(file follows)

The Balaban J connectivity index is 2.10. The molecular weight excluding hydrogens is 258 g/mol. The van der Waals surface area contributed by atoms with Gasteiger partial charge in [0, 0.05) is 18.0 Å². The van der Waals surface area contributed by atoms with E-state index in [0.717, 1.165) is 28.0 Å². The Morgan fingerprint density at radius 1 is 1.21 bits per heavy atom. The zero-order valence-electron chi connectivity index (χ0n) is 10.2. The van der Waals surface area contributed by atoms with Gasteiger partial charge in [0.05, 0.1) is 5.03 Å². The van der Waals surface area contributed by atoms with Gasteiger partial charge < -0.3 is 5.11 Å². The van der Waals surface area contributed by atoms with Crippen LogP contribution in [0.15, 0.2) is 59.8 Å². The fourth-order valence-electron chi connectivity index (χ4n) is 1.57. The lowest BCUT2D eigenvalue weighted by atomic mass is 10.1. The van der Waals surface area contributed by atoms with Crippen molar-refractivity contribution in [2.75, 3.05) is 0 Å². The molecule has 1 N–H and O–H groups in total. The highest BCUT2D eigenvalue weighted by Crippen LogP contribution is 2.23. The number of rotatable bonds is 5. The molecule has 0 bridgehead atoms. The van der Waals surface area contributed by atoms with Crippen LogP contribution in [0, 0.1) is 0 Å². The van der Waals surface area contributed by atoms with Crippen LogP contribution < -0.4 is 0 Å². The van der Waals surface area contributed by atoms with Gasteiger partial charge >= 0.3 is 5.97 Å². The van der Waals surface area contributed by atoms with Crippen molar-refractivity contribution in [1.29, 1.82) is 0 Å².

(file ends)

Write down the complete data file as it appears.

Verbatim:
The Balaban J connectivity index is 2.10. The molecular weight excluding hydrogens is 258 g/mol. The van der Waals surface area contributed by atoms with Gasteiger partial charge in [0, 0.05) is 18.0 Å². The van der Waals surface area contributed by atoms with E-state index in [0.717, 1.165) is 28.0 Å². The Morgan fingerprint density at radius 1 is 1.21 bits per heavy atom. The zero-order valence-electron chi connectivity index (χ0n) is 10.2. The van der Waals surface area contributed by atoms with Gasteiger partial charge in [0.05, 0.1) is 5.03 Å². The van der Waals surface area contributed by atoms with Gasteiger partial charge < -0.3 is 5.11 Å². The van der Waals surface area contributed by atoms with Crippen LogP contribution in [0.15, 0.2) is 59.8 Å². The fourth-order valence-electron chi connectivity index (χ4n) is 1.57. The lowest BCUT2D eigenvalue weighted by atomic mass is 10.1. The van der Waals surface area contributed by atoms with Crippen molar-refractivity contribution in [2.75, 3.05) is 0 Å². The molecule has 1 N–H and O–H groups in total. The highest BCUT2D eigenvalue weighted by Crippen LogP contribution is 2.23. The number of rotatable bonds is 5. The molecule has 0 bridgehead atoms. The van der Waals surface area contributed by atoms with Crippen LogP contribution in [0, 0.1) is 0 Å². The van der Waals surface area contributed by atoms with Crippen LogP contribution < -0.4 is 0 Å². The van der Waals surface area contributed by atoms with Gasteiger partial charge >= 0.3 is 5.97 Å². The van der Waals surface area contributed by atoms with Crippen molar-refractivity contribution in [1.29, 1.82) is 0 Å².